By Geertrui Tavernier
Photos: Manolo Ty
Event: Holi festival in India: celebration Lord Krishna and the beginning of spring
Venue: Mathura and Vrindivan (India)
Date: 16–18 March ‘14
Imagine a maze of narrow streets filled with people. As many as in Wall street on a Monday morning. Now quadruple that and make them slightly intoxicated with the excitement of children on Christmas morning. Add the smell of incense, spices and herbs, (cow) urine and feces, human sweat, burning rubbish and fleeing dogs. This mob now happily smears one another with brightly colored powders (gulal) while moving through the small alleys towards the main temple of Lord Krishna.
This gives you a faint idea how Holi is celebrated.
Holi festival, also the festival of colors or of love, announces the victory of good over evil or the arrival of spring. It is held all over India but originates, and is still most extravagant, in Mathura and Vrindivan, the cities where Hindu God Lord Krishna was born and spent his childhood.
We, two Germans, a French, a Portuguese, an Indonesian, a Belgian and an Indian (and no, this is not the beginning of a cultural joke) were there. Armed with our own stash of gulal, our Indian friend Suruchi made sure we were at the right spots when crucial rituals or blowouts were happening.
Pushing and elbowing our way through herds of people overflowing the little streets, our mission was to reach the Banke Bihari Temple. Within minutes, there was not a square centimeter of our body which was not buried under vivid powder or sprayed with colored water.
“Happy Holi, Radhe Radhe!” they shouted frantically each time they smashed a handful of colored dust into our surprised faces. A crazed ambience created by the enticing feeling of freedom of an otherwise repressed nation made them roar out loudly and sway their bodies up in the air and around each other!
Inside the temple, the spectacle was hallucinating. Packed like sardines in a can, people went out of their minds every time the Brahmans revealed the tomb of the Hare Krishna founder. Rapturous cheering and chanting while hands were thrown in the air out of ecstatic happiness and people falling onto their knees crying to beg or thank the gods. Even there the colors were continuously spread and thrown in the air leaving brightly tinted clouds, adding to the mystical of the scene.
We had to climb a mountain of left-behind sandals and flip-flops when leaving the temple as it is considered a token of luck when losing your footwear during Holi. Manuel was one of the lucky ones although he accidentally slipped into another man’s sandal while squeezing his way through the crowds.
In the evening light, at the riverside Ghats, the magic continued. Colorfully adorned women were dancing and chanting to the uplifting beat of young percussionists. Others were preparing flower offers or lighted dozens of candles and candlesticks. A holy man held those above the water and chanted his mantras loudly to praise the gods and appease the river spirits.
All people called out their own gratefulness for the holy river while throwing fresh jasmine flowers in it or they uttered their wishes and desires via a flowered made up little boat with a lighted candle. We showcased our own fair share of Indian dance moves and joined the locals who were beside themselves from happiness and released tensions. We ended this enchanted day in style by sharing some good French wine, cheese and bread, brought by the mother of our French friend Boris. Craving for cheese for months, it was fit for a king!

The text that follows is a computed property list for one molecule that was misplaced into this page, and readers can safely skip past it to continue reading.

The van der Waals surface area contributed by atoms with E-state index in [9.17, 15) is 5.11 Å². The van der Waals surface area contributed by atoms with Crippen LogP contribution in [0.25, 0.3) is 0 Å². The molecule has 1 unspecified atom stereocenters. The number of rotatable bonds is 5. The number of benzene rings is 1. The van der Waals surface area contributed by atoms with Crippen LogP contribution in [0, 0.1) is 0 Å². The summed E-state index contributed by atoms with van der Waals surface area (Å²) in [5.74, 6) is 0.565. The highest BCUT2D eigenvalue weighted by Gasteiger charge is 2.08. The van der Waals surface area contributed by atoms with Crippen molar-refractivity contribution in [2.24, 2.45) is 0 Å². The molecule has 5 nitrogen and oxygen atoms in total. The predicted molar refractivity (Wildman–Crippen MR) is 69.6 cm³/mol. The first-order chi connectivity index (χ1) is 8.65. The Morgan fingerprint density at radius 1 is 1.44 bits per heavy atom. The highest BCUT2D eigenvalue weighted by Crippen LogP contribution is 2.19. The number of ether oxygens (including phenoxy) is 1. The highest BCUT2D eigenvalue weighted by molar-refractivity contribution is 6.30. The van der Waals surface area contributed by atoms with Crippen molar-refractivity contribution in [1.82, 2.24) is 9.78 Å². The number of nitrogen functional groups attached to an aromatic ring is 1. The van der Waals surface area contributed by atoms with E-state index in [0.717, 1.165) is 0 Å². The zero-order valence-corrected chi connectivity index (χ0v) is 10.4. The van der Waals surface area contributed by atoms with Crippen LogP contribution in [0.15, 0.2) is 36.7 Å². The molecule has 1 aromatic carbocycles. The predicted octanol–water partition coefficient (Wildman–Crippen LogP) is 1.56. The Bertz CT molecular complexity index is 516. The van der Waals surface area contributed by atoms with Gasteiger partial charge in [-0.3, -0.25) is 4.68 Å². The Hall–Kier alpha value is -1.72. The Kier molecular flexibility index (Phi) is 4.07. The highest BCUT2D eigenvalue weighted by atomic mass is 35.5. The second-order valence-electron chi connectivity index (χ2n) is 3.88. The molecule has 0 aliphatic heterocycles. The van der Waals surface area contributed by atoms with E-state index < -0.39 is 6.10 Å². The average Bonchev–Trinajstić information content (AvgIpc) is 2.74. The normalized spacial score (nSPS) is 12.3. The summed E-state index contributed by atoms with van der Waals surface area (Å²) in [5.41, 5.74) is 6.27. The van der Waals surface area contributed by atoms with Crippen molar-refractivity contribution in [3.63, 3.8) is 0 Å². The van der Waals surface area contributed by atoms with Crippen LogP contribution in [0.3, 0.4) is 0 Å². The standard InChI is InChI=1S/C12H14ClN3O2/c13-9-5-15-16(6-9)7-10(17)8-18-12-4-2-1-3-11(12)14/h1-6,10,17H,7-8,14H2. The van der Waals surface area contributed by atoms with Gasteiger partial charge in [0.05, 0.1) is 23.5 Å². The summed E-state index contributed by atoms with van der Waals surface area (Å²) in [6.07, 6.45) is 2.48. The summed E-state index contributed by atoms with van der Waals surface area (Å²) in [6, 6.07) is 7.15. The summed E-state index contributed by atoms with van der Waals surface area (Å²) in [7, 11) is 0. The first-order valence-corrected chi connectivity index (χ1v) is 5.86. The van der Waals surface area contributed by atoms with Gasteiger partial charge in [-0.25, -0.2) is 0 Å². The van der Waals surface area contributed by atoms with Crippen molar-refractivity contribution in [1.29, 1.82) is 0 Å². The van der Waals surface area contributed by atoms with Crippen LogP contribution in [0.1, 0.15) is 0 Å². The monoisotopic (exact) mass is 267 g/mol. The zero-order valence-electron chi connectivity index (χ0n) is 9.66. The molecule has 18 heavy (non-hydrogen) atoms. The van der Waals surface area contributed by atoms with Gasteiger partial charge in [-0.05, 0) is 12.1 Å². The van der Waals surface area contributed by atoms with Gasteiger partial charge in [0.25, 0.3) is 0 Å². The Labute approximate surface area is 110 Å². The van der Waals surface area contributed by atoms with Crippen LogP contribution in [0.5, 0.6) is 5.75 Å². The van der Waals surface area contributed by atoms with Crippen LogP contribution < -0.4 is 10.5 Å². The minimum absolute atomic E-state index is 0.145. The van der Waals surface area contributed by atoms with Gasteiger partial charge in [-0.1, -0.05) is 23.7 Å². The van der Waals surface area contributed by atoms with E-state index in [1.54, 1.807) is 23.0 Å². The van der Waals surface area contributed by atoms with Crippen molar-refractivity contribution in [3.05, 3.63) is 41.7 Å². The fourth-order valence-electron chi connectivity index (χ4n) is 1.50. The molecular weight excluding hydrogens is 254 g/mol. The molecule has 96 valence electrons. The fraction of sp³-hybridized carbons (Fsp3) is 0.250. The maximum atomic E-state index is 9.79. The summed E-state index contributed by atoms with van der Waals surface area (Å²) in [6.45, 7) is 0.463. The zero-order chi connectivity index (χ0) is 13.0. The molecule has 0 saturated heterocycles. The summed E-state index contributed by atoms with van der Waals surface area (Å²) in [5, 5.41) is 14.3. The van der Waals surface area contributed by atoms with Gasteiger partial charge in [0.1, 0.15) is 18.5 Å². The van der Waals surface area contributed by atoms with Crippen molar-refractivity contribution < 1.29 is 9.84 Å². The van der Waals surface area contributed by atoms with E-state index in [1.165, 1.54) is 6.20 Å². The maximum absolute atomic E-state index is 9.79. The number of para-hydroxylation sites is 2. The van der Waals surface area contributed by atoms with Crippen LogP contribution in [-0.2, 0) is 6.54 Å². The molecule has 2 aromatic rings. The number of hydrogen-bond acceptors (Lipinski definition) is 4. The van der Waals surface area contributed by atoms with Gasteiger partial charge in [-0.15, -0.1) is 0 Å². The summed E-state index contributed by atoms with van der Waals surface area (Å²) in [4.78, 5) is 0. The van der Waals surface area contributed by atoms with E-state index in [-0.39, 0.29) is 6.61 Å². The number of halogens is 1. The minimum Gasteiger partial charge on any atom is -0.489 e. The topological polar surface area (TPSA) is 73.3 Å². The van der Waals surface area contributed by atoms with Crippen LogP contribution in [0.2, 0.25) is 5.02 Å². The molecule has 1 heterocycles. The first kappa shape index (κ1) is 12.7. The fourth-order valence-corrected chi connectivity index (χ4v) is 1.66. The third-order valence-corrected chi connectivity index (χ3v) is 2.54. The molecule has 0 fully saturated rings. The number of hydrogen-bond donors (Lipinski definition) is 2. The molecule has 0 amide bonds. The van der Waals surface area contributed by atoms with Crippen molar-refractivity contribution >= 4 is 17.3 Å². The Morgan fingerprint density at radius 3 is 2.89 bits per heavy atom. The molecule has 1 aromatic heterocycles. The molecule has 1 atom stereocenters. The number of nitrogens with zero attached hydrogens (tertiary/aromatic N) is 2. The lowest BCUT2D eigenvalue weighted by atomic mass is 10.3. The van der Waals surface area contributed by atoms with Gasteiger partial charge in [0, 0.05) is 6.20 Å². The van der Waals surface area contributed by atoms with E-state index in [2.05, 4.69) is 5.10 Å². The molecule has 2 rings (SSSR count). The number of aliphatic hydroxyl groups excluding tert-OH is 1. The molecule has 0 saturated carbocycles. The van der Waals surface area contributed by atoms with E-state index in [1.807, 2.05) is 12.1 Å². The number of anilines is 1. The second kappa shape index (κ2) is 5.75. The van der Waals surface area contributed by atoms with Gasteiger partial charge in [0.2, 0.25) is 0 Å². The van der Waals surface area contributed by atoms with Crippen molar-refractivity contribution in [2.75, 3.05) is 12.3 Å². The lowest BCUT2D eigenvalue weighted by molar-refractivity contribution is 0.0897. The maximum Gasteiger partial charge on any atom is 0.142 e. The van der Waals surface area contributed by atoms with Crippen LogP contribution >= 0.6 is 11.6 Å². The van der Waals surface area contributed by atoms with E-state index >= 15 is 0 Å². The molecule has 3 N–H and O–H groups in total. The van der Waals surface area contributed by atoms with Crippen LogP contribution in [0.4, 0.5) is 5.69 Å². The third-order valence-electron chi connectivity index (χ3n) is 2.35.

We thought it would be impossible to even match a day like this, but the next morning, the bewilderment continued. After some more “Happy-Holi-Rhade-Rhade”-powder-encounters, we went to a nearby little town to pay our tributes to yet another Krishna-devoted temple. Even if it was before noon, most of the bunch of “colored” folks were drunk and out of control. From a safe distance, we saw them ripping each other’s clothes of, another of the Holi traditions.
All people were in holiday-mode and the town was immersed in a drowsy mood. We were hungry but no restaurant or street food vendor was up for business. They finally pointed us to an ashram a little further via some off-track paths where marihuana was growing wildly on both sides (!).
The ashram turned out to be another must-visit holy Holi-place. Several hundreds of people lined up to receive their free meal and so did we. You have to follow the rules strictly though. A poor man who forgot to remove his sandals before entering the huge sandy dining hall was slapped hard by the long-bearded ‘holy’ Baba.
We were a bit startled but no Indian gave an inch, higher castes are allowed to treat lower ones like this, more so, they are sort of supposed to.
Hitchhiking on a truck back to Mathura seemed like a great idea. “Yes, yes, mister, we are going to Mathura. Yes, yes, jump in with the others.” After a while, our suspicion grew, this was not the road we came and it was taking much longer than it should. GPS on someone’s smartphone (I admit it can be handy at some times) showed they took us in the complete opposite direction. We jumped off at a seemingly uninteresting small village to soon discover there too some special celebrations were ongoing in their temple! And a parade too!
Those days turned out to be two of those that are imprinted in your memory forever, it made us experience an Indian cultural highlight at first hand, far away from where most tourists go. The energy incited during, kept on vibrating through our bodies for a long time after.